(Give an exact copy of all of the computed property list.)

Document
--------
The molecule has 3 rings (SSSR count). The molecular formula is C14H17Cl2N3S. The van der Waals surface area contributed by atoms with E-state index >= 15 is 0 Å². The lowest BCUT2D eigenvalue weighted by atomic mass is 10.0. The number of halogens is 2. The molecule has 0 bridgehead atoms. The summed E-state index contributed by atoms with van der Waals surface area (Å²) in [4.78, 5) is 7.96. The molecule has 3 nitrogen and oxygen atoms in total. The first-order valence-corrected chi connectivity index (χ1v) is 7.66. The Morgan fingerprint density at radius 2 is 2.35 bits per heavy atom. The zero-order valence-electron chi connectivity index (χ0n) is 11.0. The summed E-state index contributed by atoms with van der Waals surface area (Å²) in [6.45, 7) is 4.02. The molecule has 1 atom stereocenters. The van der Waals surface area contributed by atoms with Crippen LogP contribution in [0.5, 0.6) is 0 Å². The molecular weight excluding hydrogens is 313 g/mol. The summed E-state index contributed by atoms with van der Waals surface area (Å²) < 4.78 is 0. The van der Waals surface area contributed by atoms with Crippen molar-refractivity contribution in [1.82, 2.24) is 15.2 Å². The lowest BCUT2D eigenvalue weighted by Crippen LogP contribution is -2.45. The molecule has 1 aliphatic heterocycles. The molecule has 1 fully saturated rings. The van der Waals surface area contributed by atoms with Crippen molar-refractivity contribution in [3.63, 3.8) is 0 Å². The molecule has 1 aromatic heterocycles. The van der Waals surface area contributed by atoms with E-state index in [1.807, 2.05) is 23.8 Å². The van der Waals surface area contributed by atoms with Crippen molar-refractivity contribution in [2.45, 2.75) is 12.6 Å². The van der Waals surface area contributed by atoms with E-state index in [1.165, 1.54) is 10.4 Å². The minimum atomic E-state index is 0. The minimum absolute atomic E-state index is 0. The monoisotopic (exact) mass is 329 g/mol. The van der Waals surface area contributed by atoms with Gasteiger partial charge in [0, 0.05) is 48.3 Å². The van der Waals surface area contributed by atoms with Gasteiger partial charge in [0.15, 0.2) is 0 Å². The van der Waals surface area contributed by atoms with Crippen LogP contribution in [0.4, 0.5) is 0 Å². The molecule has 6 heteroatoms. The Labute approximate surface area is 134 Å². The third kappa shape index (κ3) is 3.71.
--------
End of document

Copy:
The molecule has 3 rings (SSSR count). The molecular formula is C14H17Cl2N3S. The van der Waals surface area contributed by atoms with E-state index >= 15 is 0 Å². The lowest BCUT2D eigenvalue weighted by atomic mass is 10.0. The number of halogens is 2. The molecule has 0 bridgehead atoms. The summed E-state index contributed by atoms with van der Waals surface area (Å²) in [4.78, 5) is 7.96. The molecule has 3 nitrogen and oxygen atoms in total. The first-order valence-corrected chi connectivity index (χ1v) is 7.66. The Morgan fingerprint density at radius 2 is 2.35 bits per heavy atom. The zero-order valence-electron chi connectivity index (χ0n) is 11.0. The summed E-state index contributed by atoms with van der Waals surface area (Å²) in [6.45, 7) is 4.02. The molecule has 1 atom stereocenters. The van der Waals surface area contributed by atoms with Crippen LogP contribution in [0.5, 0.6) is 0 Å². The molecular weight excluding hydrogens is 313 g/mol. The summed E-state index contributed by atoms with van der Waals surface area (Å²) < 4.78 is 0. The van der Waals surface area contributed by atoms with Crippen molar-refractivity contribution in [1.82, 2.24) is 15.2 Å². The lowest BCUT2D eigenvalue weighted by Crippen LogP contribution is -2.45. The molecule has 1 aliphatic heterocycles. The molecule has 1 fully saturated rings. The van der Waals surface area contributed by atoms with Crippen molar-refractivity contribution in [3.63, 3.8) is 0 Å². The molecule has 1 aromatic heterocycles. The van der Waals surface area contributed by atoms with E-state index in [1.807, 2.05) is 23.8 Å². The van der Waals surface area contributed by atoms with Crippen molar-refractivity contribution in [2.45, 2.75) is 12.6 Å². The van der Waals surface area contributed by atoms with E-state index in [1.165, 1.54) is 10.4 Å². The minimum atomic E-state index is 0. The minimum absolute atomic E-state index is 0. The monoisotopic (exact) mass is 329 g/mol. The van der Waals surface area contributed by atoms with Gasteiger partial charge in [0, 0.05) is 48.3 Å². The van der Waals surface area contributed by atoms with Gasteiger partial charge in [0.15, 0.2) is 0 Å². The van der Waals surface area contributed by atoms with Crippen LogP contribution in [0.4, 0.5) is 0 Å². The molecule has 6 heteroatoms. The Labute approximate surface area is 134 Å². The third kappa shape index (κ3) is 3.71.